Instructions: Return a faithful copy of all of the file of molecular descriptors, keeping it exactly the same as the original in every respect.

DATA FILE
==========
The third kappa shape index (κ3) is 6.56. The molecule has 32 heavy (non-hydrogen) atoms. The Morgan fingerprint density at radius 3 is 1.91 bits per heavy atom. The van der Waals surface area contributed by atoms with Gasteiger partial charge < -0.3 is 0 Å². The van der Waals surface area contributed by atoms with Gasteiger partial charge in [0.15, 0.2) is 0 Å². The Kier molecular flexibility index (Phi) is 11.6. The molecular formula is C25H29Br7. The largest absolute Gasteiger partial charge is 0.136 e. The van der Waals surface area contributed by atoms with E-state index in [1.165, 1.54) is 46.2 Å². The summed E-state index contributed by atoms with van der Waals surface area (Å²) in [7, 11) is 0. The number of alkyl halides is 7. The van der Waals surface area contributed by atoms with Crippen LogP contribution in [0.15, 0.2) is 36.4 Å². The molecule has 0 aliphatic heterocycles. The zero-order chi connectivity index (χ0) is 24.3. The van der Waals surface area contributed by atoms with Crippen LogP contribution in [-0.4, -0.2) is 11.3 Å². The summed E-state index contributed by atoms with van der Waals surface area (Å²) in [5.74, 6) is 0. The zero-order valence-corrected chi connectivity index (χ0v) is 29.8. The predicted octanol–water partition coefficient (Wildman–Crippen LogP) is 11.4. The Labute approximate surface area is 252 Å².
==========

The third kappa shape index (κ3) is 6.56. The molecule has 32 heavy (non-hydrogen) atoms. The Morgan fingerprint density at radius 3 is 1.91 bits per heavy atom. The van der Waals surface area contributed by atoms with Gasteiger partial charge < -0.3 is 0 Å². The van der Waals surface area contributed by atoms with Gasteiger partial charge in [0.15, 0.2) is 0 Å². The Kier molecular flexibility index (Phi) is 11.6. The molecular formula is C25H29Br7. The largest absolute Gasteiger partial charge is 0.136 e. The van der Waals surface area contributed by atoms with E-state index in [1.165, 1.54) is 46.2 Å². The summed E-state index contributed by atoms with van der Waals surface area (Å²) in [7, 11) is 0. The number of alkyl halides is 7. The van der Waals surface area contributed by atoms with Crippen LogP contribution in [0.15, 0.2) is 36.4 Å². The molecule has 0 aliphatic heterocycles. The zero-order chi connectivity index (χ0) is 24.3. The van der Waals surface area contributed by atoms with Crippen LogP contribution in [-0.4, -0.2) is 11.3 Å². The summed E-state index contributed by atoms with van der Waals surface area (Å²) in [5.74, 6) is 0. The zero-order valence-corrected chi connectivity index (χ0v) is 29.8. The predicted octanol–water partition coefficient (Wildman–Crippen LogP) is 11.4. The Labute approximate surface area is 252 Å².